The news from Iowa brings us back to the Democratic race of a year ago. Kerry is once again the front-runner. Edwards draws attention as a fresh face with an outside chance. Gephardt is yesterday's man. And Dean is on the way back to long-shot status. When the history of the campaign is written, I predict the Vermont governor's unstoppable erosion will be dated from the moment Al Gore endorsed him. That man has a political black thumb.
More politics momentarily. But first, I want to set the scene at the Norsk Cross Country Ski Center in New London, where I spent the first half of the day with Slate's Deputy Editor David Plotz. Norsk has a large network of groomed trails just 90 minutes from Boston, and Monday was a sunny holiday, so a lot of skiers were out, despite temperatures in the teens and a cutting wind.
Plotz has been here in New Hampshire for the past three months, on leave from Slate to write a book based on his "Seed" series, while his wife, Hanna Rosin, covers the primaries for the Washington Post "Style" section. The definition of a good sport, David drove all the way from Hampton on the seacoast to freeze his ass off keeping me company on the trails. As we propelled ourselves along the slick, grooved tracks, we talked politics.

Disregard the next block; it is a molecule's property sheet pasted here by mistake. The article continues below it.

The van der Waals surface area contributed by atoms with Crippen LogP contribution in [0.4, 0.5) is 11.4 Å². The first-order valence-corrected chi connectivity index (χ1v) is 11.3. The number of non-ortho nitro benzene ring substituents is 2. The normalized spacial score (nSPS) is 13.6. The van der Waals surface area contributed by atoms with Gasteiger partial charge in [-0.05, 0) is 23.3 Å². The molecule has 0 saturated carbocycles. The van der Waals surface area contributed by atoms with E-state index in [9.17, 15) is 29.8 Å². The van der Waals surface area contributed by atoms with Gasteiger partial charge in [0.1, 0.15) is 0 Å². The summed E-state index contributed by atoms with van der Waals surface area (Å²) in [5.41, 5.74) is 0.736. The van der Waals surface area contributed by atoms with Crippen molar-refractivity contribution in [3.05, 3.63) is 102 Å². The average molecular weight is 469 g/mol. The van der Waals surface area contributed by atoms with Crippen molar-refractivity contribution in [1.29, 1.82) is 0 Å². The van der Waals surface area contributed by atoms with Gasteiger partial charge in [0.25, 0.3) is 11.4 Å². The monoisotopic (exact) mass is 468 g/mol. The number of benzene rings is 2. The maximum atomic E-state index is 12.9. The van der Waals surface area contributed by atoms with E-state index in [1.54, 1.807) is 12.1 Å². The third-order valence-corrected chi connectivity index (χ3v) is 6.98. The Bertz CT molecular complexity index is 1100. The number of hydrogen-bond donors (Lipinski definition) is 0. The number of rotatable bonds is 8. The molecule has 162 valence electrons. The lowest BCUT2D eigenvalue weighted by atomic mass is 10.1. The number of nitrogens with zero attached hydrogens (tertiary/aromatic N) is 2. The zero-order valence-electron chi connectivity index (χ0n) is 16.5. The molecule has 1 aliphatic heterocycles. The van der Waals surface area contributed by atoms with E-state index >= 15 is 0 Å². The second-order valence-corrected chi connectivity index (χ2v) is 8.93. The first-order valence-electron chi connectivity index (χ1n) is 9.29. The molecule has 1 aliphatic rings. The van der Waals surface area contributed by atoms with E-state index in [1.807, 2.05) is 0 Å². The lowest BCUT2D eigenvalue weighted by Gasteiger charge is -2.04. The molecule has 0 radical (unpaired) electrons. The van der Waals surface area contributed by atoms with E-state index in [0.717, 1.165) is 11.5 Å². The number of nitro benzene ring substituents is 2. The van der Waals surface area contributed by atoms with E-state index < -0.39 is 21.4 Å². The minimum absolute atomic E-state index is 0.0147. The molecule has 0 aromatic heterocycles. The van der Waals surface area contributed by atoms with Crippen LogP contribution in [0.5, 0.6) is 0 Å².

David's view of the race is that each party has an entrenched base of 43 percent or 45 percent that is largely unconvertible. The election will be decided by the 10 percent-15 percent of voters in the swayable middle. Given that reality, it would be insane for the Democrats to nominate Howard Dean, who is unlikely to win swing voters over with centrist positions or an easygoing personality, neither of which he has. Grasping this obvious problem, Dean's advisers offer an alternate theory. They contend they can beat Bush by bringing new and disaffected voters into the process. But Plotz isn't buying any of that; Democrats always talk about enlarging turnout and never really do.
The others still standing after Iowa—Clark, Edwards, Kerry, and Lieberman—all make plausible claims that they can capture the crucial votes in the middle. Clark's argument is his military background. Having seen the general up here a few times, David confirms my impression of yesterday that Clark's performances have improved to an amazing degree. But David sees Naomi Wolf-type issues. He thinks Clark is too pretty and feminine-looking to win. Herringboning up a very tall and cold hill, I told David he was crazy to think Clark couldn't beat Bush because his eyelashes are too long. But I must admit, it's a novel complaint.
Edwards' appeal to swingers is his appealing personality and his Southern accent. He's a bright and likable fellow, and like a few others at Slate, David appears to be rooting for him, if not quite openly. But the more security and foreign-policy issues become the focus of the race, the weaker a candidate Edwards will appear. Kerry's appeal to the center, by contract, is his experience and competence on those same issues.